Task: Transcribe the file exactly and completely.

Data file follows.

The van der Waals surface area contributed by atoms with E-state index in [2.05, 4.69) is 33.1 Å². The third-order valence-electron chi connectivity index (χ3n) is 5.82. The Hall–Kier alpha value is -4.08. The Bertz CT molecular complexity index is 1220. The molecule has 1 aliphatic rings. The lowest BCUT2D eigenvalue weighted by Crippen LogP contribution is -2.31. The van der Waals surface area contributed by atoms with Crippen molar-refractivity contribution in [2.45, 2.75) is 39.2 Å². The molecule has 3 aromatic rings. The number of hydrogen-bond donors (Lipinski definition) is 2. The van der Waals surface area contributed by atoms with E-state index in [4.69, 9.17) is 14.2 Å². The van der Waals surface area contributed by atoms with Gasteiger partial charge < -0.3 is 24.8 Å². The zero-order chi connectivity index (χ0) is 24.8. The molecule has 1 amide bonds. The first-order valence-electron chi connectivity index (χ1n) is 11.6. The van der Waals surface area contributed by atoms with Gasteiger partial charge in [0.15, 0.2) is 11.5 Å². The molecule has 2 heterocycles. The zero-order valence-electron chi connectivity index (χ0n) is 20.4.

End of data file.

The van der Waals surface area contributed by atoms with E-state index in [2.05, 4.69) is 33.1 Å². The third-order valence-electron chi connectivity index (χ3n) is 5.82. The Hall–Kier alpha value is -4.08. The Bertz CT molecular complexity index is 1220. The molecule has 1 aliphatic rings. The lowest BCUT2D eigenvalue weighted by Crippen LogP contribution is -2.31. The van der Waals surface area contributed by atoms with Crippen molar-refractivity contribution in [2.45, 2.75) is 39.2 Å². The molecule has 3 aromatic rings. The number of hydrogen-bond donors (Lipinski definition) is 2. The van der Waals surface area contributed by atoms with E-state index in [4.69, 9.17) is 14.2 Å². The van der Waals surface area contributed by atoms with Gasteiger partial charge < -0.3 is 24.8 Å². The zero-order chi connectivity index (χ0) is 24.8. The molecule has 1 amide bonds. The first-order valence-electron chi connectivity index (χ1n) is 11.6. The van der Waals surface area contributed by atoms with Gasteiger partial charge in [0.15, 0.2) is 11.5 Å². The molecule has 2 heterocycles. The zero-order valence-electron chi connectivity index (χ0n) is 20.4.